When Jill Hunsaker Ryan, Colorado’s top public health official, traveled to the state’s hard-hit mountain counties in mid-March to help with the response to the COVID-19 outbreak, she never imagined she wouldn’t be able to return to Denver for more than two weeks.
But the former two-term Eagle County commissioner and head of the county’s public health office wound up having to self-isolate with her family in her Edwards home to comply with her department’s own order limiting travel and recommending isolation for anyone in Eagle, Summit, Pitkin and Gunnison counties – the early epicenters for COVID-19 in Colorado.
However, Ryan, whose husband later tested positive for the virus and is now recovering, says she didn’t miss a beat in running the Colorado Department of Public Health and Environment – largely because of technology from companies like Google and Zoom.
“Absolutely. It’s the great thing about technology,” Ryan said. “I’m basically on Google Hangouts, email and the telephone for like 12 or 13 hours a day, and I don’t need to meet in person. There’s Zoom, that we use sometimes, which is video conferencing, and I’ve been checking in with my team at the incident command center.”
On March 13, after returning from Pitkin County, Ryan and her husband, Taylor, stocked up on a couple of weeks of supplies and settled in for the long haul in Edwards. Part of Ryan’s familiarity with stay-at-home tech tools for working out of the house stems from her time at Eagle County.
“The fact that we’re on G Suite, all the Google tools, has really made it a fairly seamless process to have a lot of us working remotely,” Eagle County spokeswoman Kris Widlak said. “We were pretty comfortable with them already; we had made the switch to Google nine years ago.”
G Suite is described as “a suite of cloud computing, productivity and collaboration tools, software and products developed by Google Cloud.”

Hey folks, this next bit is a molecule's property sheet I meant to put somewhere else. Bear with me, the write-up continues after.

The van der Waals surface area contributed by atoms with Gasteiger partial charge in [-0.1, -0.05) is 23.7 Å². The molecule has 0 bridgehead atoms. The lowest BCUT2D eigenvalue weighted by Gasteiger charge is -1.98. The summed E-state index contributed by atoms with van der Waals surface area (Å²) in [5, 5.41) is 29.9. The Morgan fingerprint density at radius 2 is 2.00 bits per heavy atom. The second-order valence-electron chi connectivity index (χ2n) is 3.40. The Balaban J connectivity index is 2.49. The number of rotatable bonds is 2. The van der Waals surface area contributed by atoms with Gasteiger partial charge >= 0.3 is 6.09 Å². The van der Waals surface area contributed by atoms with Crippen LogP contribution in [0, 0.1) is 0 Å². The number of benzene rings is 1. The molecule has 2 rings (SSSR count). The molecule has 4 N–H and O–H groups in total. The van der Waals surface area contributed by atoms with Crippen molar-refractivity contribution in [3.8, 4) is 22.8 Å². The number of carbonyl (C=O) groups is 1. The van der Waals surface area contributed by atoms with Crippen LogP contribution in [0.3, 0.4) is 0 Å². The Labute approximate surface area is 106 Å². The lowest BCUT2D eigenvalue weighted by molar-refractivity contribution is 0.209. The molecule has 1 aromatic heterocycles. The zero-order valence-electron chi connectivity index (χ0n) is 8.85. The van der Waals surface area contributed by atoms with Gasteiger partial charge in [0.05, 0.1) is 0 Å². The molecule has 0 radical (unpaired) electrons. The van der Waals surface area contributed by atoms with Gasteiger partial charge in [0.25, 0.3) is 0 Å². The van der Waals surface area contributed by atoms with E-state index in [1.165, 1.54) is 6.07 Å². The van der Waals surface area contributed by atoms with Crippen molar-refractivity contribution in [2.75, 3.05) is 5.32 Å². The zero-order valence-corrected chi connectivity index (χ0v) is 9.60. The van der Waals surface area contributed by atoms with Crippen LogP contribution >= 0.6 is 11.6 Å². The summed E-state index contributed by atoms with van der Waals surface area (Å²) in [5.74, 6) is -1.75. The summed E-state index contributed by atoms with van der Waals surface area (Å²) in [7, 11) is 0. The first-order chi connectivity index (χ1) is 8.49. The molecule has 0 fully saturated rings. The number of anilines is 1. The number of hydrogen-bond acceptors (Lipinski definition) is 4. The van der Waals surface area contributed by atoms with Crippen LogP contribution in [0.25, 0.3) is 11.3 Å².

Taylor Ryan, a senior staff engineer for Eagle County, tested positive for COVID-19 after developing symptoms and finding out that a colleague had also contracted the virus.
“I can’t answer how many employees have [COVID-19] because I don’t know,” Widlak said. “That’s not a reported number. I’m not aware of any others.”
Eagle County is using Google Data Studio to report more timely statistics on the outbreak in a county where international and domestic ski travel likely led to an earlier and higher infection rate. Eagle County is reporting 311 confirmed cases of COVID-19 and four deaths so far. The state as of late Tuesday was still reporting just 227 confirmed cases in Eagle County.
Widlak said the vast majority of county employees are now working out of their homes.
“Absolutely, between Google Hangouts, Google Docs, Google Drive – we have shared team drives per each department and then a way to share across the county between departments,” Widlak said. “Work from home has been something that the county has embraced for a long time, so now we just have a lot more people doing it at the same time.”
Other public sector organizations such as the Colorado Workforce Centers are also using Google Forms and other technology to connect with constituents, but so are private-sector business organizations such as the Vail Valley Partnership, which is using YouTube and Google Forms, among other tools.
The VVP is the countywide chamber of commerce whose membership has been economically devastated since Vail and Beaver Creek ski areas were forced to shut down in peak season on March 15 and most local businesses were compelled to shutter soon thereafter.
“COVID-19 has understandably resulted in both fear and uncertainty within the business community,” VVP President and CEO Chris Romer said in an email. “At Vail Valley Partnership, we are utilizing a variety of tech solutions to keep our team working on behalf of our members and the community to provide as much information and as many resources as possible to alleviate the uncertainty faced by business.”
Romer listed off just a few of those tech tools:
“We are utilizing traditional tools such as Facebook Live, social media, and email, and are increasingly utilizing less traditional tools such as Zoom, Google Docs and webinars to share up-to-date information and tools,” Romer said. He also pointed to these resources:
Those with questions about COVID-19 can call the CO HELP Hotline at (877) 462-2911. Other centralized resources are available at:
Local business information: COVID-19 business resources and tools
Eagle County information: ecemergency.org
State information: Employers & Employees